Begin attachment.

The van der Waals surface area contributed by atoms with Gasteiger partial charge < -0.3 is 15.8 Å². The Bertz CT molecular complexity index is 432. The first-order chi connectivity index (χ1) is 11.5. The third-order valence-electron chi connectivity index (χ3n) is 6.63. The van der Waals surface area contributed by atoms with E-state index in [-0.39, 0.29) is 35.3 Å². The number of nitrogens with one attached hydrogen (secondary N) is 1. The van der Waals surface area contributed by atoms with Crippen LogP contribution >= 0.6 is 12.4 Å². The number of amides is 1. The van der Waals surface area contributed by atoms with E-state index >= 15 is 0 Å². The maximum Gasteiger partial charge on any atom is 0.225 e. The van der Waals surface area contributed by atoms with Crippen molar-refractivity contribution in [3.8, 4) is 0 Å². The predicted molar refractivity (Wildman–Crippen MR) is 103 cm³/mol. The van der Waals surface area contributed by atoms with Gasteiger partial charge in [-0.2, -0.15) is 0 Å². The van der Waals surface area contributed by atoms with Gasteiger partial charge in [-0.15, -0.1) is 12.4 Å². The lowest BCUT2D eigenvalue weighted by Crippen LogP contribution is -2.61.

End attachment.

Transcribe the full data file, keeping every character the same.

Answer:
The van der Waals surface area contributed by atoms with Gasteiger partial charge < -0.3 is 15.8 Å². The Bertz CT molecular complexity index is 432. The first-order chi connectivity index (χ1) is 11.5. The third-order valence-electron chi connectivity index (χ3n) is 6.63. The van der Waals surface area contributed by atoms with E-state index in [-0.39, 0.29) is 35.3 Å². The number of nitrogens with one attached hydrogen (secondary N) is 1. The van der Waals surface area contributed by atoms with Crippen LogP contribution >= 0.6 is 12.4 Å². The number of amides is 1. The van der Waals surface area contributed by atoms with E-state index >= 15 is 0 Å². The maximum Gasteiger partial charge on any atom is 0.225 e. The van der Waals surface area contributed by atoms with Crippen molar-refractivity contribution in [3.8, 4) is 0 Å². The predicted molar refractivity (Wildman–Crippen MR) is 103 cm³/mol. The van der Waals surface area contributed by atoms with Gasteiger partial charge in [-0.2, -0.15) is 0 Å². The van der Waals surface area contributed by atoms with Gasteiger partial charge in [-0.15, -0.1) is 12.4 Å². The lowest BCUT2D eigenvalue weighted by Crippen LogP contribution is -2.61.